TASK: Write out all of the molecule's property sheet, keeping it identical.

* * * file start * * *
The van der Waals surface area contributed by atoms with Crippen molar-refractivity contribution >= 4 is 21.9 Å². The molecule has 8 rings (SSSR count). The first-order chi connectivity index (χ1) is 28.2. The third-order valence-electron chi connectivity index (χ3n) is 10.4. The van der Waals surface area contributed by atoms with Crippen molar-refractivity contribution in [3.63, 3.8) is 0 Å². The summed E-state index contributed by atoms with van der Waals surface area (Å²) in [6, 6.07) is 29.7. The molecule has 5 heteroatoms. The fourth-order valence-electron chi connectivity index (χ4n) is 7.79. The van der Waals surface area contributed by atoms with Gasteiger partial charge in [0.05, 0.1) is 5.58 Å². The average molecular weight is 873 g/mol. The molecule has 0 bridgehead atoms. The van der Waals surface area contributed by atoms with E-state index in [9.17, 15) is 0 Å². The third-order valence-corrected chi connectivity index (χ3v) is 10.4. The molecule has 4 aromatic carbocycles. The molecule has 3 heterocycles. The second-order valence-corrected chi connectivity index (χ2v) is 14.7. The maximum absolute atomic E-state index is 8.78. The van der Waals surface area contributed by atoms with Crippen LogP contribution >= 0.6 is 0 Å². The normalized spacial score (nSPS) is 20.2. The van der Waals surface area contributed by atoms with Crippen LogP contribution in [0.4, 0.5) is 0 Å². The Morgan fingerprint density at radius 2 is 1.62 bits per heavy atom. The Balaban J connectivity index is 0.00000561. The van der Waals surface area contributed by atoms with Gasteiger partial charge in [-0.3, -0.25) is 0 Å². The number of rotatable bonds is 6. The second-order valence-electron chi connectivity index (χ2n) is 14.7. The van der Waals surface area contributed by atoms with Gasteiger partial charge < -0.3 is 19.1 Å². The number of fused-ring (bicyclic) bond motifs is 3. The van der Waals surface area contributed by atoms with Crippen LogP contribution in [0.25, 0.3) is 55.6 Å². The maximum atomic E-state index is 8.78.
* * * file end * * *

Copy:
The van der Waals surface area contributed by atoms with Crippen molar-refractivity contribution >= 4 is 21.9 Å². The molecule has 8 rings (SSSR count). The first-order chi connectivity index (χ1) is 28.2. The third-order valence-electron chi connectivity index (χ3n) is 10.4. The van der Waals surface area contributed by atoms with Crippen molar-refractivity contribution in [3.63, 3.8) is 0 Å². The summed E-state index contributed by atoms with van der Waals surface area (Å²) in [6, 6.07) is 29.7. The molecule has 5 heteroatoms. The fourth-order valence-electron chi connectivity index (χ4n) is 7.79. The van der Waals surface area contributed by atoms with Gasteiger partial charge in [0.05, 0.1) is 5.58 Å². The average molecular weight is 873 g/mol. The molecule has 0 bridgehead atoms. The van der Waals surface area contributed by atoms with E-state index in [9.17, 15) is 0 Å². The third-order valence-corrected chi connectivity index (χ3v) is 10.4. The molecule has 4 aromatic carbocycles. The molecule has 3 heterocycles. The second-order valence-corrected chi connectivity index (χ2v) is 14.7. The maximum absolute atomic E-state index is 8.78. The van der Waals surface area contributed by atoms with Crippen LogP contribution >= 0.6 is 0 Å². The normalized spacial score (nSPS) is 20.2. The van der Waals surface area contributed by atoms with Crippen LogP contribution in [0.4, 0.5) is 0 Å². The Morgan fingerprint density at radius 2 is 1.62 bits per heavy atom. The Balaban J connectivity index is 0.00000561. The van der Waals surface area contributed by atoms with Gasteiger partial charge in [-0.3, -0.25) is 0 Å². The number of rotatable bonds is 6. The second-order valence-electron chi connectivity index (χ2n) is 14.7. The van der Waals surface area contributed by atoms with Gasteiger partial charge < -0.3 is 19.1 Å². The number of fused-ring (bicyclic) bond motifs is 3. The van der Waals surface area contributed by atoms with Crippen LogP contribution in [0.25, 0.3) is 55.6 Å². The maximum atomic E-state index is 8.78.